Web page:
That fateful day had come at last. I always new it would. I had to leave Durham without any plans to return. My exchange had ended, it was time to head home. But I didn’t feel like I was heading home – I felt like I was leaving it. Durham had become my home; my friends lived there, I had memories there, I felt at home there. The thought of being homesick for my house in Vancouver had long ago vanished, replaced in stead by the knowledge I would feel homesick for Durham when I got back to UBC.
So this is the first blog post since I left for Durham that will be written in Vancouver, instead of Durham. I’m not sure if my feelings can really be captured in a post, but the word surreal comes to mind. It’s like a day that always seemed so far in the future suddenly reared its head and you see the life you got used to vanish in an instant. Other exchange students will know what I mean and I think that experiencing it is the only way to really understand the feeling.
Let me start out this post with the briefest descriptions of my goodbye (it was very low key). I had a 6:30 train to catch out of Durham on Friday morning, meaning I needed a quiet night before. I figured a few drinks at our college bar with friends was good enough. Many of my friends had already left so there were only maybe 5 of my close friends at the bar, but plenty of other friends were also there. I went to bed relatively early since I had to be up at 5:30 to have a shower, finish packing, return my key, and get to the train station. I had already asked a friend to help bring my stuff to the train station because I had two heavy bags. The next morning, I was surprised (and grateful) to see more of my friends had woke up early (despite going out the previous night) to see me off.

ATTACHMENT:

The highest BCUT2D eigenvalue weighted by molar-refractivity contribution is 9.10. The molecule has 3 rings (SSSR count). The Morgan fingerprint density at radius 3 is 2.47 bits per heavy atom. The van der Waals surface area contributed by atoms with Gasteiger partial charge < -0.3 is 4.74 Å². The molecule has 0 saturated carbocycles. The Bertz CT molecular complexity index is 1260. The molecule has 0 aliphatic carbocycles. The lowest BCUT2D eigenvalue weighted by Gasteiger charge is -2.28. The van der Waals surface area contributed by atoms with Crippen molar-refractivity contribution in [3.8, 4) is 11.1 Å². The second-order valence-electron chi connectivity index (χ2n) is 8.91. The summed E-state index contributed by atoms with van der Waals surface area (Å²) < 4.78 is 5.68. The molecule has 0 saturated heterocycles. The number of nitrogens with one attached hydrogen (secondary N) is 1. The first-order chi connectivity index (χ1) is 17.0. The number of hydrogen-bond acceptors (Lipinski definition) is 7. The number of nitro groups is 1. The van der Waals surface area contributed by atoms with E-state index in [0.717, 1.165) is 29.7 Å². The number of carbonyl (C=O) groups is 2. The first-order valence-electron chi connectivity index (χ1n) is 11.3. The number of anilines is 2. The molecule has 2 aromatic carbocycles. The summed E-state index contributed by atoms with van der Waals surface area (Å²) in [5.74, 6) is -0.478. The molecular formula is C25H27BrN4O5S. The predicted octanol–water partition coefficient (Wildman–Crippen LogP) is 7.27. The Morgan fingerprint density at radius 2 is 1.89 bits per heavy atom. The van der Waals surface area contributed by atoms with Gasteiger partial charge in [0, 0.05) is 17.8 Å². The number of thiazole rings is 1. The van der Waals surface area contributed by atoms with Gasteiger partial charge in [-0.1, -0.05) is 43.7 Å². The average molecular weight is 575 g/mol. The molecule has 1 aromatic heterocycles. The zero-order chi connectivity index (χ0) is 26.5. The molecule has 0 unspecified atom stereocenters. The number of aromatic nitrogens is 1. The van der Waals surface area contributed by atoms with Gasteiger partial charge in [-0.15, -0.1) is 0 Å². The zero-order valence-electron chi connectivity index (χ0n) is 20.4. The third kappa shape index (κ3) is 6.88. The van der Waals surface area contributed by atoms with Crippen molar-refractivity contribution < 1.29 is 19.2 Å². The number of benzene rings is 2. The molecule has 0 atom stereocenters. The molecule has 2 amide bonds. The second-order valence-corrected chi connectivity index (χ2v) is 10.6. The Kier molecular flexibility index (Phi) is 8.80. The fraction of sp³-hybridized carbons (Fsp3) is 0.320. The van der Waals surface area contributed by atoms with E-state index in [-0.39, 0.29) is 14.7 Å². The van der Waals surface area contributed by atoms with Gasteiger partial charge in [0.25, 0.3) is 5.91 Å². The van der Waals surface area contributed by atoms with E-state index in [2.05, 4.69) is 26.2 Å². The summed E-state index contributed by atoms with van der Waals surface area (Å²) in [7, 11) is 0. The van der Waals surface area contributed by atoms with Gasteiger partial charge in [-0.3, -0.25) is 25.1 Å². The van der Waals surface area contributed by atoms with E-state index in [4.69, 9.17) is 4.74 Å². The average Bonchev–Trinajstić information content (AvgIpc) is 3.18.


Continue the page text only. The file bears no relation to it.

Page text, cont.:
I hate goodbyes – for me it’s always “see you around” or “see you when I see you” or something along those lines. I don’t like the emotional and long winded farewells and basically avoid them, but I’ll admit there was a tear in my eye when I was saying goodbye to my friends. These are the people that saw me through some incredibly trying times, often without knowing it, and I will miss them dearly. And so I know it wasn’t goodbye – not really. I’ll see all of them again, when we’ve got some new stories to tell. But enough about me, here are a few tips on how to deal with saying goodbye to your new home.
Give Yourself Time for Fun
The comedown of ending an exchange is pretty dramatic, don’t make it worse by coming home right after exams end. For me this was easy – Durham has three weeks at the end of the year with no classes, exams, or assignments due meaning I could hang out with my friends, decompress, and get ready mentally to leave. Whether this takes the form of sticking around to backpack for a few weeks, visiting friends in their hometowns, or just visiting that one city you have yet to cross off your bucket list, giving yourself time for fun before coming home is crucial.
I think this is really my most important tip. When you get back to your hometown or UBC, keep yourself busy. Plan to see all your friends right away, have lots of exciting adventures planned, just don’t stay at home and watch Netflix all day. Not only is this a good way to deal with jet lag, but it’s hard to feel homesick when you’re constantly out of the house doing things. For example, I’ve spent countless hours on the beach, gone on a couple of hikes, saw all my family, had a BBQ, spent an afternoon shopping downtown, watched Jurassic World, all since getting home late Friday night. The less time you spend dwelling on what you miss the better.
Remind Yourself You’ll Go Back
One of the things you’ll learn when you go on exchange is that after living somewhere else for a year you leave a piece of yourself behind when you leave. It’ll always feel like home and you’ll always yearn to go back and one day you will. Whether it’s a year from now or 20 years from now, you’ll see the familiar sights, visit all your old haunts, and go back.
Don’t Make a Huge Deal Out of It
I’m not sure if this advice works for everyone, but for me saying goodbye is best kept a small affair. I don’t like to get all my friends together to say bye or go out of my way to talk to people who I’m not very close with. I tried to say goodbye to the people I had grown to consider like family but I didn’t go out of my way to have awkward, half-hearted farewells.
There’s my advice, it’s not the best and it’s pretty general but everyone has to find their own way of saying goodbye. This isn’t going to be my last post, I have a few more coming, but we’re nearing the end of this adventure. For now, I’m signing off.